Why I think a change is needed – #edchat 11/24/09
Picture this: a teacher walks into a classroom with 45 to 50 teenagers. The classroom is organised in orderly rows so as to make sure students do not work together. Not that it would matter, anyway. Most students haven’t got many options in life but to work for a factory, or simply doing work which requires very little creativity and critical thinking of them. These kids are being trained to listen without questioning, to simply take in what their almighty teacher tells them. They aren’t supposed to think. Instead, they’re merely supposed to copy whatever the teacher dictates and writes on the board. They’re expected to memorise lists and do well on standardised tests.
The scene above seems like something taken from Dickens’s Hard Times. Students were being prepared to work in mechanical, repetitive work industries required. A handful of them would have a chance of doing something else, but nothing exactly thrilling.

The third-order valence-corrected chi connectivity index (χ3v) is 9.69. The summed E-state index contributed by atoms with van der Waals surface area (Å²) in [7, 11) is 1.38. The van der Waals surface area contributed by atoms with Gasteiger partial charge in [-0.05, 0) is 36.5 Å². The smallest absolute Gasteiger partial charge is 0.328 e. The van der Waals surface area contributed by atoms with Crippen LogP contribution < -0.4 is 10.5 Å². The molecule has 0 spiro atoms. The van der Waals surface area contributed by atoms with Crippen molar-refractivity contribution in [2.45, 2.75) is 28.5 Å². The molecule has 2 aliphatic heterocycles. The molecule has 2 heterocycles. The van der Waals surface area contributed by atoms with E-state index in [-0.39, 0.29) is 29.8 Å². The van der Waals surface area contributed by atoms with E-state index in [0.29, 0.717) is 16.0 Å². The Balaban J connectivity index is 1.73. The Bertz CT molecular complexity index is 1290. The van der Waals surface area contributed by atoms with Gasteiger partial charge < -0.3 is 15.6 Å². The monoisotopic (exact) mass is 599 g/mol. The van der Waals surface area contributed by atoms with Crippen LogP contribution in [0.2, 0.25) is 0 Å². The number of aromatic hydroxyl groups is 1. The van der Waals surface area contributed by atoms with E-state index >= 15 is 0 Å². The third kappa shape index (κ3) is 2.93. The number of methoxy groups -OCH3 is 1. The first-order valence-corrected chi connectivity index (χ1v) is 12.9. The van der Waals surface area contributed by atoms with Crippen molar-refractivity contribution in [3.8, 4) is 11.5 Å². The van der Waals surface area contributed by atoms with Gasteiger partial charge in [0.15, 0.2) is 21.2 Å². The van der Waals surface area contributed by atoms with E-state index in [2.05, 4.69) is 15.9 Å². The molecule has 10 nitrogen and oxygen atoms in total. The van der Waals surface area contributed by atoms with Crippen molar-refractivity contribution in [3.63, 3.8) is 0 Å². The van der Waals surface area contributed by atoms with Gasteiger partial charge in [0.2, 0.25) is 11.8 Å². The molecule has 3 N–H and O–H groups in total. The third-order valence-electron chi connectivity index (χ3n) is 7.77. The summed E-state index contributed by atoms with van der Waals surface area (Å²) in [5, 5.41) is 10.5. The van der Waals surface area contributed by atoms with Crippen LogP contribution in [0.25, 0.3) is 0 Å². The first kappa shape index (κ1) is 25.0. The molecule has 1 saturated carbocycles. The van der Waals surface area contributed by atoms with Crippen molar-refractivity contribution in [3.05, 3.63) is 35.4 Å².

This is what schools were for. Preparing children to become adults capable of getting a job in those days. Actually, isn’t this one of the roles of schools? Preparing our youth to thrive as adults? Aren’t schools supposed to prepare children for what they are going to have to face in the real world, as well as helping them develop their full potential? I think that’s the purpose.
Now, look at the world as it is nowadays. We’re no longer in the industrial age. We live in the age of information. Our youth needs to learn how to participate in today’s world. They need to learn to collaborate. They should learn how to think critically, question. Teachers should encourage creativity, not stifle it!
Needless to say, the classroom of today is way different from the classroom you pictured in the first paragraph of this post. Is it? If it is for you, then you’re lucky. That’s not what I witness in any regular school I visit. Are we still preparing our children to work in factories? Are we still teaching them to simply take for granted what the person in charge (their teacher) has to say?
Why is a change needed? Who will start this change? How can it be done? It’s definitely hard to answer these questions, but it’s high time we started thinking about them.